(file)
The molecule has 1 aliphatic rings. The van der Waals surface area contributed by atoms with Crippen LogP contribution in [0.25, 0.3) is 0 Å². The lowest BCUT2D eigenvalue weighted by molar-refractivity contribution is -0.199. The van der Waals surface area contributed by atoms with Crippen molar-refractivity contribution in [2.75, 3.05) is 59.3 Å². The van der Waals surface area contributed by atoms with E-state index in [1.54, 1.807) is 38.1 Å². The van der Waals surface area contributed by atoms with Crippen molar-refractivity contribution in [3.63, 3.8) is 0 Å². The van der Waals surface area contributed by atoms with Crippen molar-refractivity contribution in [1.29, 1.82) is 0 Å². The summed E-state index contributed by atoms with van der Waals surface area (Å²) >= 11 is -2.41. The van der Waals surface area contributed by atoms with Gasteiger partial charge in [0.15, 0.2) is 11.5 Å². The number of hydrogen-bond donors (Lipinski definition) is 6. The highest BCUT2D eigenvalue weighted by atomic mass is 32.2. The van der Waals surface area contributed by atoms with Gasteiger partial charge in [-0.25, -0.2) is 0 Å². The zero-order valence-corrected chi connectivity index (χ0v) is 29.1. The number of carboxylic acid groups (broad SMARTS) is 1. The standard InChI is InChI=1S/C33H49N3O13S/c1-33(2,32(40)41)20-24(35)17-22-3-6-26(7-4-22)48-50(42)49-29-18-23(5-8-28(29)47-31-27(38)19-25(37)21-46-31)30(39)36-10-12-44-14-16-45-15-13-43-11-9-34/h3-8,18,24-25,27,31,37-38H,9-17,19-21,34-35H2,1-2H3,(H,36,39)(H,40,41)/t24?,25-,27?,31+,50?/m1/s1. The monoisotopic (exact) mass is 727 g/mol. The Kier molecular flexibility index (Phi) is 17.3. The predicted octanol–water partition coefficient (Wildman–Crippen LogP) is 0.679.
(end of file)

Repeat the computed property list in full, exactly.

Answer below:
The molecule has 1 aliphatic rings. The van der Waals surface area contributed by atoms with Crippen LogP contribution in [0.25, 0.3) is 0 Å². The lowest BCUT2D eigenvalue weighted by molar-refractivity contribution is -0.199. The van der Waals surface area contributed by atoms with Crippen molar-refractivity contribution in [2.75, 3.05) is 59.3 Å². The van der Waals surface area contributed by atoms with E-state index in [1.54, 1.807) is 38.1 Å². The van der Waals surface area contributed by atoms with Crippen molar-refractivity contribution in [3.63, 3.8) is 0 Å². The van der Waals surface area contributed by atoms with Crippen molar-refractivity contribution in [1.29, 1.82) is 0 Å². The summed E-state index contributed by atoms with van der Waals surface area (Å²) >= 11 is -2.41. The van der Waals surface area contributed by atoms with Gasteiger partial charge in [0.15, 0.2) is 11.5 Å². The number of hydrogen-bond donors (Lipinski definition) is 6. The highest BCUT2D eigenvalue weighted by atomic mass is 32.2. The van der Waals surface area contributed by atoms with Gasteiger partial charge in [-0.25, -0.2) is 0 Å². The zero-order valence-corrected chi connectivity index (χ0v) is 29.1. The number of carboxylic acid groups (broad SMARTS) is 1. The standard InChI is InChI=1S/C33H49N3O13S/c1-33(2,32(40)41)20-24(35)17-22-3-6-26(7-4-22)48-50(42)49-29-18-23(5-8-28(29)47-31-27(38)19-25(37)21-46-31)30(39)36-10-12-44-14-16-45-15-13-43-11-9-34/h3-8,18,24-25,27,31,37-38H,9-17,19-21,34-35H2,1-2H3,(H,36,39)(H,40,41)/t24?,25-,27?,31+,50?/m1/s1. The monoisotopic (exact) mass is 727 g/mol. The Kier molecular flexibility index (Phi) is 17.3. The predicted octanol–water partition coefficient (Wildman–Crippen LogP) is 0.679.